After multiple outages this spring, WCWB executives said they ordered a back-up generator to keep the station from going off the air during power failures.

"It has not been installed yet," Caywood said. "Obviously these are not simple things to install, it's not like putting in a light bulb. We'll put it in as soon as it arrives."

I'll believe it when I don't see the station go off the air again.

POLITICAL WINDBAGS SPAR: Last week on PCNC's "NightTalk with John McIntire," the usual Friday night free-for-all became incomprehensible as McIntire's guests insisted on speaking at the same time.

Republican consultant Bill Green, Democratic city controller Tom Flaherty and Republican campaign manager Kent Gates (currently attached to state attorney general candidate Mike Fisher) sparred amongst themselves as McIntire looked on, occasionally trying to distract them long enough to bring up a burning issue, specifically, George W. Bush's geeky laugh.

After coming back from a commercial break 20 minutes into the broadcast, Green was gone.

"You're looking live at Mean Bill Green, or what's left of him," McIntire said as the camera lingered on Green's empty chair. "He stormed out of here because he claims Tom Flaherty talks too much and between he and Sharkboy Gates he can't get a word in edgewise ... You might think I was kidding because you would think people in politics are used to having a rough and tumble, but apparently not."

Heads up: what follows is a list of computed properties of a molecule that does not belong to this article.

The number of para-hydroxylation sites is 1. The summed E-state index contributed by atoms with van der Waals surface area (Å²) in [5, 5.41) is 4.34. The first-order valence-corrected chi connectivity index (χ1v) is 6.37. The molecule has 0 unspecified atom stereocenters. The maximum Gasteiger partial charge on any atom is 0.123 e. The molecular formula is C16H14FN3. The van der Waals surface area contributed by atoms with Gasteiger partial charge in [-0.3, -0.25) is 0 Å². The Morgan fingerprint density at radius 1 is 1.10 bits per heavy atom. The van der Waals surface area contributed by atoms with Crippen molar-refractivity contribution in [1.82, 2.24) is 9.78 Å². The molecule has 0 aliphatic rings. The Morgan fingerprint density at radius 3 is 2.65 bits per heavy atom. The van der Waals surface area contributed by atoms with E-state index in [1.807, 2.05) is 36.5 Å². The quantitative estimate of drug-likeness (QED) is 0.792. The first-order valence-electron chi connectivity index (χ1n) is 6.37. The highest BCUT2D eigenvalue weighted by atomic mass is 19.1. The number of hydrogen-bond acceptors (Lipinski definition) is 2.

Then Flaherty blabbered about how Green's departure affirmed the Clinton-Gore record, while Gates promised to stay and "hold up my end of the bargain."

It was train-wreck television at its worst. And still all involved will probably wonder why some people despise politicians and political operatives.

Earlier this week McIntire said it was the first time anyone has walked out during a "NightTalk" broadcast. But he had only one regret about Green's departure.

"If he's going to walk, I wish he would have done it on the air so we could have gotten some mileage out of it," McIntire said, adding that Green was scheduled to return to "NightTalk" for an appearance last night.

On Tuesday Green said he simply got fed up with Flaherty.

"I chose to leave as opposed to pursue another 45 minutes of frustration," Green said. As a viewer trying to understand what was being said, I know how he felt.